This blog was written using the prompt: "Give something to someone to meet his or her need (e.g., your time, your talent, money, et cetera...)." I chose this prompt because it just happened out of the blue; I wasn't even thinking of the blog posts. I chose a DROP-IN ESSAY format for this blog prompt, because so far, all my posts have been narrative in form; I'm trying something different. Since this is a Drop-In Essay, I don't share my revelation until the very end. The truth I learned is that showing love means going out of your way to give the things you need to the people you love without them asking for it.
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During our engagement, my wife Ashley and I learned all about the 5 Love Languages in premarital counseling. In a nutshell, every person on the planet feels he or she is actively being loved by receiving one or more of the following Love Languages: words of affirmation (compliments and praise); acts of service (doing things for your partner); receiving gifts (uh...you give the other person a gift...); quality time (simply being with and focused on your partner); physical touch (hugs, cuddles, and smooches).
As it just so happens, Ashley's most fluent Love Language is acts of service.
Incidentally, this is not my native Love Language.
Ashley loves a clean house and an empty sink. I, on the other hand, feel there is more to life than clean dishes and vacuumed floors. I could have a mountain of pots and pans festering in the sink, dirty, smelly clothes wrinkling on the floor, small rodents zipping in and out of the mess, picking turf wars with cockroaches, and gaggles of traveling gypsies overflowing from our kitchen and the whole cacophonous mess wouldn't bother me one iota. I could carry on a conversation, watch a movie, host a party, and dance in the kitchen and not give it a second thought.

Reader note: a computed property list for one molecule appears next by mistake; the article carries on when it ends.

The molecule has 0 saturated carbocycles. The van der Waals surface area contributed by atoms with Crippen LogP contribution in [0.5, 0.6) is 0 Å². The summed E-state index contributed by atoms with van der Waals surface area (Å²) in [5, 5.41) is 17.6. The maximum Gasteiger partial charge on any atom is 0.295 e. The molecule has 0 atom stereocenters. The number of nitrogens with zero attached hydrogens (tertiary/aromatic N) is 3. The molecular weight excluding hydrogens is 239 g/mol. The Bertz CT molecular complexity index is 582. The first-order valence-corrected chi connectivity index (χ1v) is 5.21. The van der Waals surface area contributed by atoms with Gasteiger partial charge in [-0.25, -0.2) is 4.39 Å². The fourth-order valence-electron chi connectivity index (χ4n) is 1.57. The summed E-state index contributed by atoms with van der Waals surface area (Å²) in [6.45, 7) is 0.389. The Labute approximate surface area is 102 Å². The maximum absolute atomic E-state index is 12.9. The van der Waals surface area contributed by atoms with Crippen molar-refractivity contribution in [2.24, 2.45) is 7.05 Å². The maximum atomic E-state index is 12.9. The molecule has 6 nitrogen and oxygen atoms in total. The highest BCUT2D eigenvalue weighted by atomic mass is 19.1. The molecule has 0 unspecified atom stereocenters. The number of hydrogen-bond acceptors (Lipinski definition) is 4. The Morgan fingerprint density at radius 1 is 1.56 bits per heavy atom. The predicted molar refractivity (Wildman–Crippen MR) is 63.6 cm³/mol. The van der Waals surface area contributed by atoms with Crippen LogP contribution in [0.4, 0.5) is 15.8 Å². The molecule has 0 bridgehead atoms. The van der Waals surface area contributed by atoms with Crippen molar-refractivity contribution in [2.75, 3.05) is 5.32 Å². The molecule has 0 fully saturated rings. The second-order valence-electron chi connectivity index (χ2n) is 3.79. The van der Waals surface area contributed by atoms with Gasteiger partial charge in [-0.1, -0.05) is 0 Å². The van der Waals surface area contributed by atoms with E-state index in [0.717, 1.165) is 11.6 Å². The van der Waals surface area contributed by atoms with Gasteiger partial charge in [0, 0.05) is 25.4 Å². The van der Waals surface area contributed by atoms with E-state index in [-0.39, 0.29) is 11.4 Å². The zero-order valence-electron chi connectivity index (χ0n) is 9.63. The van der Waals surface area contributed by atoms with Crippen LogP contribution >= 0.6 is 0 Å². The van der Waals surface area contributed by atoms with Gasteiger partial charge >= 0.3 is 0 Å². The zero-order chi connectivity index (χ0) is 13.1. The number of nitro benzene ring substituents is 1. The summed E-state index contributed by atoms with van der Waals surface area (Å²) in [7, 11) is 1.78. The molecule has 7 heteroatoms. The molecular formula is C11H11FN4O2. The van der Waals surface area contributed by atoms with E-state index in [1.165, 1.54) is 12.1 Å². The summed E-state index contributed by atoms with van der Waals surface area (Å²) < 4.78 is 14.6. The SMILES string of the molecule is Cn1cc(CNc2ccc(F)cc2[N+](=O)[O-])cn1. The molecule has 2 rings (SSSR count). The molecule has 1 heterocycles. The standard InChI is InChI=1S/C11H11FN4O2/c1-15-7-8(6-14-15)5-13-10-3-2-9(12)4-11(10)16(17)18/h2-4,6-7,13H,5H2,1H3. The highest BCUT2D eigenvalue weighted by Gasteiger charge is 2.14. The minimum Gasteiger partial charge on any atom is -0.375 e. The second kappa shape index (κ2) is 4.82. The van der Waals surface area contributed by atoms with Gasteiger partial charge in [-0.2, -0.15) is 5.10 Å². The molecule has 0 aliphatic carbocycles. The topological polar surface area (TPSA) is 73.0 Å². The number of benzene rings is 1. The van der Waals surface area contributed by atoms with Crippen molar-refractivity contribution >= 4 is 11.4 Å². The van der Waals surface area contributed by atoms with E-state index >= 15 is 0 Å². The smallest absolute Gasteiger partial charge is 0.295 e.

|Photo Courtesy yepwecan.com|
This is an exaggeration of the mess I can stand, but only a little one.
Boy, you are probably thinking, this sounds like a recipe for disaster! How often are you sleeping on the couch, Tobey?
As you can imagine, Ashley often asks me to help around the house. She's not shrewish or demanding; she's making reasonable, necessary requests. As you can also imagine, this is often the source of "discussions" when things come to a head. And, since I'm a complete tool, I often resent being asked to speak a Love Language that is completely foreign to me.
Just last weekend, our latest "discussion" finally yielded an answer: when Ashley has to ask me for an act of service, I'm not speaking her Love Language; I'm turing a conversation into a lecture, which neither party enjoys.
What a dolt am I.
I couldn't figure out why Ashley wasn't happy and overwhelmed with feelings of love after I did the dishes.
Granted, she had to ask me five times, I grumbled about it constantly, and did a pretty crappy job, but I did it, dadgummit!
Since then, I've been looking for opportunities to perform acts of services for Ashley. When I see dishes in the sink, I do them before she gets home from school. I vacuum the day before we have company, before she has a chance to ask me.
And I am here to tell you: she's noticed.
She is happy. She is overwhelmed with feelings of the love I have for her.
I am speaking her love language fluently for the first time.
The added bonus is that I now enjoy these tasks I once felt tedious and mundane. I'm not doing dishes because I want the sink empty; I'm doing them because I love my wife. I'm not vacuuming because I enjoy the vacuum patterns in the carpet; I do it because it makes Ashley happy.
Noticing and speaking her Love Language improved our relationship and changed my attitude. I wasn't focused on me; I was focused on her.
Imagine what could happen if everyone made an effort to speak others' Love Languages?